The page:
In his new book Wealth and Democracy: A Political History of the Rich, Kevin Phillips fell for one of the numerous bogus Lincoln quotes that fill the literature on The Great Emancipator. The historian Paul Kennedy fell for it, too, in his review of the Phillips book in the New York Times.
The bogus quotation is: "The money power preys upon the nation in times of peace, and it conspires against it in times of adversity. It’s more despotic than monarchy. It’s more insolent than autocracy. It’s more selfish than bureaucracy…. Corporations have been enthroned, and an era of corruption in high places will follow…."
Phillips thought he could attach the moral authority of Lincoln to the theme of his book, but as historian Matthew Pinkser wrote on the website, History News Network, on June 3, the quote is nowhere in Lincoln’s collected works, and his official biographer called it "a bold, unblushing forgery."
That same statement is true of a great many other supposed Lincoln quotations in the literature. In his 1989 book, They Never Said It: A Book of Fake Quotes, Misquotes, and Misleading Attributions (Oxford University Press), Paul F. Boller, Jr., devotes the better part of a chapter to fake Lincoln quotes.
For decades, scholars and journalists have been quoting Lincoln as saying, "All that loves labor serves the nation. All that harms labor is treason to America." Labor unions have repeated this quotation endlessly and have published it hundreds of times, but "there is no record of his ever having uttered these words," concludes Boller.
Lincoln was also supposedly an anti-prohibition crusader with the quote, "Prohibition will work great injury to the cause of temperance…for it…attempts to control a man’s appetite by legislation, and makes a crime out of things that are not crimes." "There is no record" of this pronouncement, according to Boller; an anti-prohibition leader from Georgia apparently fabricated the quotation.
"If I ever get a chance to hit that thing, I’ll hit it hard," Lincoln supposedly said about slavery. But, writes Boller, "he never made the above statement."
Some of Lincoln’s closest friends claimed that he never became a believer, yet for decades he has been quoted as saying, "I have never known a worthwhile man who became too big for his boots or his Bible." But "There is no good evidence that he ever said this…" Nor did he ever say that, after visiting the graves at Gettysburg, "I then and there consecrated myself to Christ. Yes, I do love Jesus!" Another fake, as Boller proves.
Even though Lincoln was the highest paid trial lawyer in Illinois when he was elected, and had long been essentially a lobbyist for the Northern plutocracy, folklore has it that he was "a man of the people." Thus, generations of school children have been subjected to the fake quotation that "God must have loved the common people, he made so many of them." There is no evidence "that Lincoln ever said anything of the kind," says Boller.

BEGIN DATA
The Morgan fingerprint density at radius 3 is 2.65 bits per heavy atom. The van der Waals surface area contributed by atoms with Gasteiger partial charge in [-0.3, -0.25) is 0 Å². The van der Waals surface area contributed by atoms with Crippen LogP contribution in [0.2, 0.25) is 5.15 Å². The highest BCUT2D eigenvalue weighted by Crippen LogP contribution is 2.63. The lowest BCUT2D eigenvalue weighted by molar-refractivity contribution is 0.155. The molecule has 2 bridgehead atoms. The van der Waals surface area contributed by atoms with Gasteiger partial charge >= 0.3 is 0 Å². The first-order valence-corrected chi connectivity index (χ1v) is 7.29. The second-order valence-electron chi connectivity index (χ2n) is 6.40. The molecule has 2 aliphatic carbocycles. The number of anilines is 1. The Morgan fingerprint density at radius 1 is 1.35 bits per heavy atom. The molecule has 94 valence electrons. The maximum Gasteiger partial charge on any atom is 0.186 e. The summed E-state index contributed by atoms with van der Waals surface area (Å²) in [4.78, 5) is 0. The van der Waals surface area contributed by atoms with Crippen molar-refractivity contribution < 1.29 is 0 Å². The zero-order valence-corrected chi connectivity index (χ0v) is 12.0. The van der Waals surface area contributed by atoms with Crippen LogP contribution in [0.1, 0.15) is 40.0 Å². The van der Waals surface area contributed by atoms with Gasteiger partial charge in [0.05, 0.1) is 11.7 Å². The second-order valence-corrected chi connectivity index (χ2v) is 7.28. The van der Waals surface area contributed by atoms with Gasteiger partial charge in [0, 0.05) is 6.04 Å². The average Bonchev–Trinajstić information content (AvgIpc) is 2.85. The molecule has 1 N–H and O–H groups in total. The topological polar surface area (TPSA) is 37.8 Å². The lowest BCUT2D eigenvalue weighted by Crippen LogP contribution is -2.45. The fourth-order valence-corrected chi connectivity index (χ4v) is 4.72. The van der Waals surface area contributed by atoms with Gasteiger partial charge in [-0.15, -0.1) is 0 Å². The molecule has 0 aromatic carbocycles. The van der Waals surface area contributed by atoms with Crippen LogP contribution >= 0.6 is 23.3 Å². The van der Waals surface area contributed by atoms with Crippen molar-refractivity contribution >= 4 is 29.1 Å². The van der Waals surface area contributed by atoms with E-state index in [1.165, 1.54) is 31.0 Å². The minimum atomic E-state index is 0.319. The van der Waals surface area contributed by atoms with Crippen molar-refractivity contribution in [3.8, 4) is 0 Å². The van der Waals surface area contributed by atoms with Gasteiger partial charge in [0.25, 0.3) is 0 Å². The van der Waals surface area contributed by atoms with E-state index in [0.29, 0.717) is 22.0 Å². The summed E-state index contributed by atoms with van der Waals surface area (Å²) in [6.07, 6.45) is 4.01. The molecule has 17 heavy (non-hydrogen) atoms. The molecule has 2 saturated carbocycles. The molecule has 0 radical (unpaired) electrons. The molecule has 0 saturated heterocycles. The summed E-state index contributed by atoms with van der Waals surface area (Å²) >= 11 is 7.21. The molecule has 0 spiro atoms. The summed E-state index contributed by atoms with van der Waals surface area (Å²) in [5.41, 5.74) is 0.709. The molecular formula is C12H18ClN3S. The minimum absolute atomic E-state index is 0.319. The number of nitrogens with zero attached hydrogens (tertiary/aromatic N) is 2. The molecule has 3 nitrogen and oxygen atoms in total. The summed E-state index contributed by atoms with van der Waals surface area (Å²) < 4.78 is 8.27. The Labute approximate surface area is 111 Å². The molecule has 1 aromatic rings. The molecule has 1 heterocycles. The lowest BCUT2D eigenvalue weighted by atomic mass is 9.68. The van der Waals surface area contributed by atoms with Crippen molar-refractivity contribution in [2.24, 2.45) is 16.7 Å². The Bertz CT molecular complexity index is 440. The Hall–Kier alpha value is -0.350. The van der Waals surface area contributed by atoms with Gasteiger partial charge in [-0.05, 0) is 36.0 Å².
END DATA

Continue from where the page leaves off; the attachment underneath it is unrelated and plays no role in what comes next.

Lincoln supposedly warned that "If this nation is to be destroyed, it will be destroyed from within; if it is not destroyed from within, it will live for all time to come." Another fake Lincoln quote.
Lincoln clearly opposed racial equality on many occasions, such as during the August 21, 1858, debate in Ottawa, Illinois with Stephan Douglas, where he said: "I have no purpose to introduce political and social equality between the white and black races…. I, as well as Judge Douglas, am in favor of the race to which I belong having the superior position." Most Americans seem totally unfamiliar with this actual quotation, and many others just like it. They seem instead to be of the opinion that the following quotation is Lincoln’s real attitude on race: "The restoration of the Rebel States to the Union must rest upon the principle of civil and political equality of both races…." Again, there is no record anywhere of Lincoln ever having said this, says Boller.
Nor did Lincoln ever say, "I know there is a God and that He hates injustice and slavery," another fake quotation that generations of schoolchildren have been subjected to.
There is a whole string of "You cannot . . ." quotations that fill the Lincoln literature that Boller also proves as fakes. Lincoln supposedly said that you cannot: bring about prosperity by discouraging thrift; strengthen the weak by weakening the strong; help strong men by tearing down big men; help the wage earner by pulling down the wage payer; further the brotherhood of man by encouraging class hatred; help the poor by destroying the rich; establish sound security on borrowed money; keep out of trouble by spending more than you earn; build character and courage by taking away man’s initiative; and help men permanently by doing for them what they could…do for themselves."
This is all fine advice, but as Boller shows, all of these statements have been exposed "as forgeries."
Lincoln never even said "You can fool all the people some of the time and some of the people all the time, but you can not fool all the people all the time." It "cannot be found in any of Lincoln’s printed addresses." Boller say’s it’s a fake, but Lincoln scholars still repeat it because, they say, it sounds so "Lincolnesque."
The Lincoln Myth is one of the ideological cornerstones of the centralized state, which is why these and other fables, myths, and fake Lincoln quotes will continue to be repeated.
Thomas J. DiLorenzo [send him mail] is the author of the LRC #1 bestseller, The Real Lincoln: A New Look at Abraham Lincoln, His Agenda, and an Unnecessary War (Forum/Random House, 2002) and professor of economics at Loyola College in Maryland.